Improving the lives of citizens and fostering a sense of community is also very important to the County. In partnership with Computer Recycling of Virginia, 43 computers were refurbished and distributed to area youth to assist in their academic needs. The County launched its redesigned website with new navigation and features, including live streaming of local programming.
The County continues to plan responsibility for the needs of a growing, diverse community. The County is providing infrastructure at the Warhill Site for the construction of the new high school, Thomas Nelson Community College’s new Historic Triangle campus, and the Community Sports Facility. Construction is underway in New Town for the County’s Community Building. Police implemented a new “yellow dot” car safety program for seniors that alerts first responders to emergency contact and medical information.
The County continues to steward the natural environment and historic heritage. Governor Tim Kaine assisted in the planting of the first official America’s Anniversary Garden at the Jamestown Settlement. Construction began on the Virginia Capital Trail, a 50-mile bike trail, which connects Virginia’s past and present capitals of Jamestown, Williamsburg, and Richmond. The County is working towards its goal of reducing petroleum by 20 percent by 2010. As a result, 16 “flex fuel” vehicles have been purchased and seven more have been ordered.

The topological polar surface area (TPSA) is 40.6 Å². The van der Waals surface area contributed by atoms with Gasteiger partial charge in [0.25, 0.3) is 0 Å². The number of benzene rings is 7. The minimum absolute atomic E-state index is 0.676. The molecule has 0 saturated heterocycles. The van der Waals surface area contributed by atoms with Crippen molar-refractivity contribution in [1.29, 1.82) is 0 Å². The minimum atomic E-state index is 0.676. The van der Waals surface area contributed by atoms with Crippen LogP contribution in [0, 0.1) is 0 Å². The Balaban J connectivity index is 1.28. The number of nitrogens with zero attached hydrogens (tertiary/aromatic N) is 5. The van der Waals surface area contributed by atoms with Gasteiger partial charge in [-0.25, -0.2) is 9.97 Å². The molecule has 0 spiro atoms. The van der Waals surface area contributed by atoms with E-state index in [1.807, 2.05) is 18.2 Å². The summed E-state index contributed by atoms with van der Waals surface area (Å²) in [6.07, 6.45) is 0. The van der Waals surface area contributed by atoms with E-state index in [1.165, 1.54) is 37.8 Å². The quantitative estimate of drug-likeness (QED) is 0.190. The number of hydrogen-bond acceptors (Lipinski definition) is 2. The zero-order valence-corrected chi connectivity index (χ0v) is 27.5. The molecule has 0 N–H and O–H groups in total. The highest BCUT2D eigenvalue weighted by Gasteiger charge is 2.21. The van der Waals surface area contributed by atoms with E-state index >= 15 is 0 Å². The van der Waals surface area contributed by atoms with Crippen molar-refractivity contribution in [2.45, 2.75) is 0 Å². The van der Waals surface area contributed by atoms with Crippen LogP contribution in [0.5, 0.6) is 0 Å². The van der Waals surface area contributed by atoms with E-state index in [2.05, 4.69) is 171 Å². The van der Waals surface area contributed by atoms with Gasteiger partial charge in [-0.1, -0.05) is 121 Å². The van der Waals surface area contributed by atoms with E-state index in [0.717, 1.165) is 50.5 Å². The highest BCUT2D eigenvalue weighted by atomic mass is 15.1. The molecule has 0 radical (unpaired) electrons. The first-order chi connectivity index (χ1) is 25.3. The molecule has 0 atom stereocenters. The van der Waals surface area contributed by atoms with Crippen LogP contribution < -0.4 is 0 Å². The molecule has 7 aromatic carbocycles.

Providing outstanding customer service is imperative to the County. The Fire Department installed 307 smoke alarms, 152 carbon monoxide alarms, and 50 deaf/hard of hearing smoke alarms for citizens. The Police Department published two “Watch Dial” Neighborhood Watch newsletters and two “Business Watch” newsletters to provide safety tips, current topics, and other valuable information.
During FY 2006, an improving economy continued to support business expansions. AVID Medical, Inc. will undertake a $7.9 million expansion of its plant at Stonehouse Commerce Park. This will double both its existing 90,000-square-foot facility and its work force, growing to more than 600 employees over the next three years.